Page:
This is a guest post by Pratik Dholakiya.
We all know it; even though we wish it weren’t true: small businesses have limited resources. They often have only enough time, money, and patience for the core of their business. Certainly, a small business should never sacrifice its unique selling position. But it’s equally true that businesses need exposure in order to stay up and running.
Thankfully, the web makes it possible to boost awareness at relatively low costs. Even so, many businesses struggle getting a competitive edge online. Here are some of the reasons why.
1. Poor Market Research Before Creating a Web Presence
Often, small businesses are simply creating a website because they feel it’s the modern thing to do, and they just want to get it over with. But it’s important to understand the online marketplace before diving in.
The market for products online may look very different from your local market or the medium you are used to. It’s important to address what the online competition looks like, how many resources they have, and how you can stand out from the crowd.
2. A Cluttered, Ugly Website Design
WordPress, Blogger, and Tumblr have made it so that anybody can put up a website. This is exciting because it has given consumers and small businesses a voice that they haven’t had in a very long time, but it also means that users won’t trust you just because you have a website. It’s important to invest in a sleek appearance and intuitive navigation so that users feel they can trust your website.
3. Not Setting a Unique Selling Proposition
As we mentioned in the intro, a business can’t sacrifice its core if it is going to survive long term, and this is only more true online. All to often, businesses try to convince consumers that they are â€œthe best.â€ This is typically a waste of time because most consumers will not believe you.
It is important to be more specific about what you have to offer, and, most importantly, draw attention to how you are different.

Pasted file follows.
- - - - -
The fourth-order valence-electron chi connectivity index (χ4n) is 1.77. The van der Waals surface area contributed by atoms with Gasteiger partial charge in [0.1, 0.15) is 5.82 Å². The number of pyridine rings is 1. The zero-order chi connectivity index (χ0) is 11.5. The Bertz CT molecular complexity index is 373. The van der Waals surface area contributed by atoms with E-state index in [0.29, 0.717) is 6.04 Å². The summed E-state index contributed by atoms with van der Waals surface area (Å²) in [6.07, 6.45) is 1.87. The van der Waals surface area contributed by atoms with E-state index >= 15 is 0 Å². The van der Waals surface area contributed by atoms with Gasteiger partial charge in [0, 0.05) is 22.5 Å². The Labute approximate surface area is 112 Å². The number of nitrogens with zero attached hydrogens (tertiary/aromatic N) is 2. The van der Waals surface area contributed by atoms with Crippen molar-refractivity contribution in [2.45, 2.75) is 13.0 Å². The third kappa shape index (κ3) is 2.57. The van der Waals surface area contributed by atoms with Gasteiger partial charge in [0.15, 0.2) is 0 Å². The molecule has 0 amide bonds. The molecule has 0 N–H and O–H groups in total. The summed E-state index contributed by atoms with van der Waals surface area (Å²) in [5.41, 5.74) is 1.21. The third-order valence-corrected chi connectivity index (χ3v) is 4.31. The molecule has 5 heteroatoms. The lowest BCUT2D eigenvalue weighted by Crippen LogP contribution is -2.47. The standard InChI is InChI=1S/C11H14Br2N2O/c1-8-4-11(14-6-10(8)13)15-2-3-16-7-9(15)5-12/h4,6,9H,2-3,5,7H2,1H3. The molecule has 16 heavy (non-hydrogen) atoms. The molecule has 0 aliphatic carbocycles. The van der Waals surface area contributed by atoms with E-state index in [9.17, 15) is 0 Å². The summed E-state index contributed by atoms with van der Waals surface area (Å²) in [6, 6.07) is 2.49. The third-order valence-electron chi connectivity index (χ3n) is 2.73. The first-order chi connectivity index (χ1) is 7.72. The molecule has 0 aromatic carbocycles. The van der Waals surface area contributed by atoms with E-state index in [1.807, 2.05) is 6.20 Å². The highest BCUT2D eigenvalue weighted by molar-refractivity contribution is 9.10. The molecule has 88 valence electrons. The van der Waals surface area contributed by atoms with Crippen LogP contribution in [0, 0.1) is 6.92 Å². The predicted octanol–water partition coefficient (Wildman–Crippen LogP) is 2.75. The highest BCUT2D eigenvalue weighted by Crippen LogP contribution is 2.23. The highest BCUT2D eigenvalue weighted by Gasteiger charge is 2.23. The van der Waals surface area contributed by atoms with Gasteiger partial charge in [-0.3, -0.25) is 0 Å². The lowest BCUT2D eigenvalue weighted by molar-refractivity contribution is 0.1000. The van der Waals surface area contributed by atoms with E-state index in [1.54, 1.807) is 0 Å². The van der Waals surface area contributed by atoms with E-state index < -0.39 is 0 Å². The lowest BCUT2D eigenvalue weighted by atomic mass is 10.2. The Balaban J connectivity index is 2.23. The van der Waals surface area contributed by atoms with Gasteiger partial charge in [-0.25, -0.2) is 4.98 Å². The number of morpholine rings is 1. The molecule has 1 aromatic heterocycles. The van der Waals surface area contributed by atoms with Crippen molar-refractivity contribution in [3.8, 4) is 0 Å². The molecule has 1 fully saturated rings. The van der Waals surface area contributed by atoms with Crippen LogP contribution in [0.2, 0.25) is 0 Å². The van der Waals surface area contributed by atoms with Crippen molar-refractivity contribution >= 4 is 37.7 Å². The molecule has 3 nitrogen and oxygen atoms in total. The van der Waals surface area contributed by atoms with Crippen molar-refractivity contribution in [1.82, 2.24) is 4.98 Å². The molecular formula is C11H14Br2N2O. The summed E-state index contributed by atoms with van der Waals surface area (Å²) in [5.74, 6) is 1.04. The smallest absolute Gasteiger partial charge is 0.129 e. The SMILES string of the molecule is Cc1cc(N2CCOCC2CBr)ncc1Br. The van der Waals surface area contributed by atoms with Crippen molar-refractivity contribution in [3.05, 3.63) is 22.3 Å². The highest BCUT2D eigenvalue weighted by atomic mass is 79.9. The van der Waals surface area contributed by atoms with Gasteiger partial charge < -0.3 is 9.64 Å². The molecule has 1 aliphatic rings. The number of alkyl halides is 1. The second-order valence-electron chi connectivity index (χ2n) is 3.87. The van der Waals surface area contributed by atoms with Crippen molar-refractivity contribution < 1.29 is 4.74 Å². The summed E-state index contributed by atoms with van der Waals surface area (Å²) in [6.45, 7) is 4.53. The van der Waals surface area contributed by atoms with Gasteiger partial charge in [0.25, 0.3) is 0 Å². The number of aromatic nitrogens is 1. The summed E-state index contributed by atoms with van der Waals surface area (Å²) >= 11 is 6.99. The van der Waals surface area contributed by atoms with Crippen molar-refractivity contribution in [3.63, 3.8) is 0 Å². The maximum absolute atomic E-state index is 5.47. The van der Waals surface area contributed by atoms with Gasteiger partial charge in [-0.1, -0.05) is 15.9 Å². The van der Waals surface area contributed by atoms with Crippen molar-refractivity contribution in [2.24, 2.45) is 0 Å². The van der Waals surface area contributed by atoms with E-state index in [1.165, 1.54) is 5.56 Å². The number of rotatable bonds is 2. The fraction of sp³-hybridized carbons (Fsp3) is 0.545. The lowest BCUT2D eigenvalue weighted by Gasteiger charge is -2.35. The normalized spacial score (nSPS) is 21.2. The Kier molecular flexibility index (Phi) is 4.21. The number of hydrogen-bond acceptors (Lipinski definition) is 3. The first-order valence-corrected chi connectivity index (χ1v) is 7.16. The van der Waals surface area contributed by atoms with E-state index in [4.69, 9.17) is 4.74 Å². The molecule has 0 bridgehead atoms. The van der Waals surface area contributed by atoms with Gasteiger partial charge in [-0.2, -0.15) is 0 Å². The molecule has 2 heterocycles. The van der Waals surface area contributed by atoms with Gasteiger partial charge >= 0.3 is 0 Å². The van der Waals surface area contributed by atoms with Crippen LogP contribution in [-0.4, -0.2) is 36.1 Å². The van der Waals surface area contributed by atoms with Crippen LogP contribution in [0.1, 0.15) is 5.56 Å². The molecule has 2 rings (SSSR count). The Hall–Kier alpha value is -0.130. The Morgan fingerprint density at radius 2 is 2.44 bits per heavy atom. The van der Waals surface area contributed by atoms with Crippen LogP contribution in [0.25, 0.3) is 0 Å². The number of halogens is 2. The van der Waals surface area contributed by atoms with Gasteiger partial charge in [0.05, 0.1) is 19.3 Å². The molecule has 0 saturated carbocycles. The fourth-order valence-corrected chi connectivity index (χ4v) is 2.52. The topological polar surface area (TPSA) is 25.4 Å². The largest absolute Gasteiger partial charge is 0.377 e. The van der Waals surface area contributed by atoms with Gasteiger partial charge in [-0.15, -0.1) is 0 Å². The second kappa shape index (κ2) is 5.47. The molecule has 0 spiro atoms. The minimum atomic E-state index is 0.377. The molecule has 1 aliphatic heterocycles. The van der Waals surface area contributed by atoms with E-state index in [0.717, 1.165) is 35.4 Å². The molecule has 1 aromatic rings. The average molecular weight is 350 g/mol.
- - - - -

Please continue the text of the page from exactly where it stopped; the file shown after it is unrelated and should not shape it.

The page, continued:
Online efforts should focus on giving consumers a unique and specific reason to choose their product. Often this means creating a brand image as much as it means promoting the products themselves. It also often means that your site’s content must itself offer unique value that isn’t easily attainable anywhere else on the web.
4. High/identical price of Products/services compared to big names in industry
If your product or brand does not offer a unique and specific benefit over the alternatives, there is no reason it should be priced the same or higher. Big name brands have a very huge advantage in the marketplace and consumers need a very good reason to consider your products instead. This often means your prices must be lower, even if the product is in some ways superior. It is only if your product is clearly different from the competition that you may charge a higher price.
5. Donâ€™t know the exact target audience
This is essentially the same problem as #1, but it’s important enough that it deserves its own category. Businesses often focus so much on creating the superior or cheaper product, when the real goal is to solve a problem for consumers.
You must understand your target consumer and the problems that they want solved. Often, your online content should also help them solve that problem, or related problems. This will help them trust your brand and the ability of your product to solve their problems as well.
6. Undefined Online Marketing Strategy
You need to be able to answer questions like:
- Why are you online?
- How will customers find you?
- Why will customers choose your products over others?
- How will your online presence grow?